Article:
Editor’s note: Simple acts during a pandemic

“How are you doing?”
Voices of Resilience spread in the magazine

“How are you doing?”

This familiar filler phrase as a greeting and small talk initiator seems to have renewed intention nowadays. Before the pandemic, a serious answer wasn’t expected or necessarily wanted. But now, when someone asks me how I’m doing or I ask them how they’re doing, it feels like a sincere acknowledgement that says, “I know this is hard. I know everyone’s dealing with it differently and has their own struggles. But how are you holding up? Are you taking care of yourself? Are you making ends meet?”

That’s essentially how we approached this month’s cover story — we wanted to hear how the city of Madison was doing. We asked 19 people, from city leaders to frontline caregivers to teachers to chefs, to tell us what life has been like for them during this pandemic. We published their answers in their own words.

How are we doing here at the magazine? We’re doing pretty well, all things considered. You’ll notice this 68-page book is much smaller than the larger magazine you’re used to flipping through, but it is still packed with content, including a special report that should have been an Isthmus cover story.

The biggest motivator for our staff remains finding ways to best serve the community right now. We continue to promote and support restaurants and recently rolled out Restaurant Week To Go, which continues until May 30. We’ve also partnered with our sister companies, News 3 Now and channel3000.com, to produce a printed program for this year’s graduation seniors in the Madison Metropolitan School District. Our goal is to make the class of 2020 feel special celebrating this milestone.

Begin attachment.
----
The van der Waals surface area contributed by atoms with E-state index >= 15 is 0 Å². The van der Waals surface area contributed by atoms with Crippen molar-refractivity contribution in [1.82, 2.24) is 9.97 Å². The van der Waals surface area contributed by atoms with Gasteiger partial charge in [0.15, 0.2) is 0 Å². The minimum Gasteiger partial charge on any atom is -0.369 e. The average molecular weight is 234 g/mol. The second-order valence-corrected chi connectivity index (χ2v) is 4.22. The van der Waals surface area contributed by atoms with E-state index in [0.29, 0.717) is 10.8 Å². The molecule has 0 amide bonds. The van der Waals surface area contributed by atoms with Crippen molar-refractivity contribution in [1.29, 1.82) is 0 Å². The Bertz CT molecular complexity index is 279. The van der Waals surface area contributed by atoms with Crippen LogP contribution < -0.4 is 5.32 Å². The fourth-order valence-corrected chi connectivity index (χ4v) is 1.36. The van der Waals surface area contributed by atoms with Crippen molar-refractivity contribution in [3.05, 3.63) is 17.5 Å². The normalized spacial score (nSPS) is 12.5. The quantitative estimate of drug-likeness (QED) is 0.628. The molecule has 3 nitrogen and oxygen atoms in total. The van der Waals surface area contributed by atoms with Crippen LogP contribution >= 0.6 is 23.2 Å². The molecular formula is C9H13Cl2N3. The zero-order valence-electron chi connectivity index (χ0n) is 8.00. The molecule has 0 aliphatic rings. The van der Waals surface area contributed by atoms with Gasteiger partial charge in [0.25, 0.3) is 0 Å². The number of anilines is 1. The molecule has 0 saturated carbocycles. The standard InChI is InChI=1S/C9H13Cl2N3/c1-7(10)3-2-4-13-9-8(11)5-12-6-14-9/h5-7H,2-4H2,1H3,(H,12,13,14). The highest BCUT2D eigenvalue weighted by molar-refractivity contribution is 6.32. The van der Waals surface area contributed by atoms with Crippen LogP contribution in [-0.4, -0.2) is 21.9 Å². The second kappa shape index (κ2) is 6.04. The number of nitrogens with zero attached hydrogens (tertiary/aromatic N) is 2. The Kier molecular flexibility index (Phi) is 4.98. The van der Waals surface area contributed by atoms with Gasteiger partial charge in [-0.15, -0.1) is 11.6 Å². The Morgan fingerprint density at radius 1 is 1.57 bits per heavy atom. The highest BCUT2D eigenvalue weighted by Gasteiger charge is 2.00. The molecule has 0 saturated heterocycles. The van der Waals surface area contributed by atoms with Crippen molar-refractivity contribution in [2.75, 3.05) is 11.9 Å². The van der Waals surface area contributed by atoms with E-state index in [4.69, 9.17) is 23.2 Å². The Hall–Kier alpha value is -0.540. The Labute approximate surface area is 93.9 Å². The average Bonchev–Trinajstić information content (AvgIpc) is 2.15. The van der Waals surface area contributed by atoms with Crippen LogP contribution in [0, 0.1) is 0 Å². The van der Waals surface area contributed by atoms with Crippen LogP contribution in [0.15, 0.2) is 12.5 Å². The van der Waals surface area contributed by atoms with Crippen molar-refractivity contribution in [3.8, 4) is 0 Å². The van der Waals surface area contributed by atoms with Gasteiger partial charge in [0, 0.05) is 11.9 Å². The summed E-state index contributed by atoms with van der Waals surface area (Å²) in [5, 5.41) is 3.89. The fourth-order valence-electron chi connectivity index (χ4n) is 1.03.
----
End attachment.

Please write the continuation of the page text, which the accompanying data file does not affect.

While we take our jobs seriously and are proud to be operating under the circumstances, I think I speak for us all at the magazine when I say we are in absolute awe of all the real heroes who have emerged at this moment. I’m not just talking about the big heroes, like our health care workers and other frontline warriors. I’m also talking about the moms and dads who take mental health breaks in the bathroom before putting dinner on the table. And friends who set up “happy birthday” car parades or surprise parties via Zoom. And folks who order takeout when they just can’t cook another meal, and tip the delivery driver well beyond 20%.

I think we all have opportunities to be heroes in how we respond to this crisis, through acts as big as saving lives and as small as asking a simple “how are you doing?”